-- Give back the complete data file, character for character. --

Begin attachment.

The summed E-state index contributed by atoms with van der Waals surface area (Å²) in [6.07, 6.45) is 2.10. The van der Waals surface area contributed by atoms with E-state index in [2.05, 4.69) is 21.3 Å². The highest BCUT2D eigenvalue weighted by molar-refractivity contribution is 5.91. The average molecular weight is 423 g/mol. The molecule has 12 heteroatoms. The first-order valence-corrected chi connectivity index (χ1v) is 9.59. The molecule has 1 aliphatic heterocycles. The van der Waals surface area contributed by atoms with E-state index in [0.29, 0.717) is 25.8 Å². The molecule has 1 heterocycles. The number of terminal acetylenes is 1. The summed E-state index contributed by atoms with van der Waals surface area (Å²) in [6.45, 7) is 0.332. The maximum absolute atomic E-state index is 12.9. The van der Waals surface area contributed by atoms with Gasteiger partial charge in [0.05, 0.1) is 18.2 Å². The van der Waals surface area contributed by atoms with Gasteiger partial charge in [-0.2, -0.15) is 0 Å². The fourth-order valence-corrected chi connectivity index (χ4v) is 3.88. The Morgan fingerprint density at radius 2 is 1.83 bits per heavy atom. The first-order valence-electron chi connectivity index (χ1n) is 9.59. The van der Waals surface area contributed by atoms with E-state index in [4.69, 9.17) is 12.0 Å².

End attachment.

The summed E-state index contributed by atoms with van der Waals surface area (Å²) in [6.07, 6.45) is 2.10. The van der Waals surface area contributed by atoms with E-state index in [2.05, 4.69) is 21.3 Å². The highest BCUT2D eigenvalue weighted by molar-refractivity contribution is 5.91. The average molecular weight is 423 g/mol. The molecule has 12 heteroatoms. The first-order valence-corrected chi connectivity index (χ1v) is 9.59. The molecule has 1 aliphatic heterocycles. The van der Waals surface area contributed by atoms with E-state index in [0.29, 0.717) is 25.8 Å². The molecule has 1 heterocycles. The number of terminal acetylenes is 1. The summed E-state index contributed by atoms with van der Waals surface area (Å²) in [6.45, 7) is 0.332. The maximum absolute atomic E-state index is 12.9. The van der Waals surface area contributed by atoms with Gasteiger partial charge in [0.05, 0.1) is 18.2 Å². The van der Waals surface area contributed by atoms with Gasteiger partial charge in [-0.2, -0.15) is 0 Å². The fourth-order valence-corrected chi connectivity index (χ4v) is 3.88. The Morgan fingerprint density at radius 2 is 1.83 bits per heavy atom. The first-order valence-electron chi connectivity index (χ1n) is 9.59. The van der Waals surface area contributed by atoms with E-state index in [4.69, 9.17) is 12.0 Å².